Given the possible role of spectral composition of light and myopia, this study aimed at investigating the variation in the spectral composition of ambient light in different (a) outdoor/indoor locations, (b) time of a day and (c) seasons.
The spectral power distribution (SPD), categorised into short (380-500 nm), middle (505-565 nm) and long wavelengths (625-780 nm), was recorded using a handheld spectrometer at three outdoor locations (‘open playground’, ‘under shade of tree’ and ‘canopy’) and three indoor locations (‘room with multiple windows’, ‘closed room’ and ‘closed corridor’). Readings were taken at five different time points (3-h intervals between 6:30 and 18:00 hours) on two days, each during the summer and monsoon seasons.
The overall median SPD (IQR [25th-75th percentile] W/nm/m ) across the three outdoor locations (0.11 [0.09, 0.12]) was 157 times higher than that of the indoor locations (0.0007 [0.0001, 0.001]). Considerable locational, diurnal and seasonal variation was observed in the distribution of the median SPD value, with the highest value being recorded in the ‘open playground’ (0.27 [0.21, 0.28]) followed by ‘under shade of tree’ (0.083 [0.074, 0.09]), ‘canopy’ (0.014 [0.012, 0.015]) and ‘room with multiple windows’ (0.023 [0.015, 0.028]). The relative percentage composition of short, middle and long wavelengths was similar in both the outdoor and indoor locations, with the proportion of middle wavelengths significantly higher (p < 0.01) than short and long wavelengths in all the locations, except 'canopy'.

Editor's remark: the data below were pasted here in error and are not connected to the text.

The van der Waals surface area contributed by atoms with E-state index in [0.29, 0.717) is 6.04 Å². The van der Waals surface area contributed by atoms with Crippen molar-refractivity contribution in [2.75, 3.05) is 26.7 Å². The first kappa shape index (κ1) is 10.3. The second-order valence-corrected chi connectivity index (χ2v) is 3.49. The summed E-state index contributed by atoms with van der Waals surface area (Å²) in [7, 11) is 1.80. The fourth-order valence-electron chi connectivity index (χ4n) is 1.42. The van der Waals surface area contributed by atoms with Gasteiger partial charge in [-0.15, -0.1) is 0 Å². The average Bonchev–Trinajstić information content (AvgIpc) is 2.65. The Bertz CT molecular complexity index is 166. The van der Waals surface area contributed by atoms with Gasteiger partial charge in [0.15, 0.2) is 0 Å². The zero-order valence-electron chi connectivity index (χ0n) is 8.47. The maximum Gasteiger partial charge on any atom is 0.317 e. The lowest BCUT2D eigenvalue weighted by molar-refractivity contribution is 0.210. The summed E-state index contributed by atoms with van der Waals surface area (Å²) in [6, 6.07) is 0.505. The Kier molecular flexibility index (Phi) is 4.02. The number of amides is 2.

Irrespective of variation in SPD values with location, time, day and season, outdoor locations always exhibited significantly higher spectral power than indoor locations. The relative percentage composition of short, middle and long wavelengths of light was similar across all locations. These findings establish a foundation for future research to understand the relationship between spectral power and the development of myopia.

© 2023 College of Optometrists.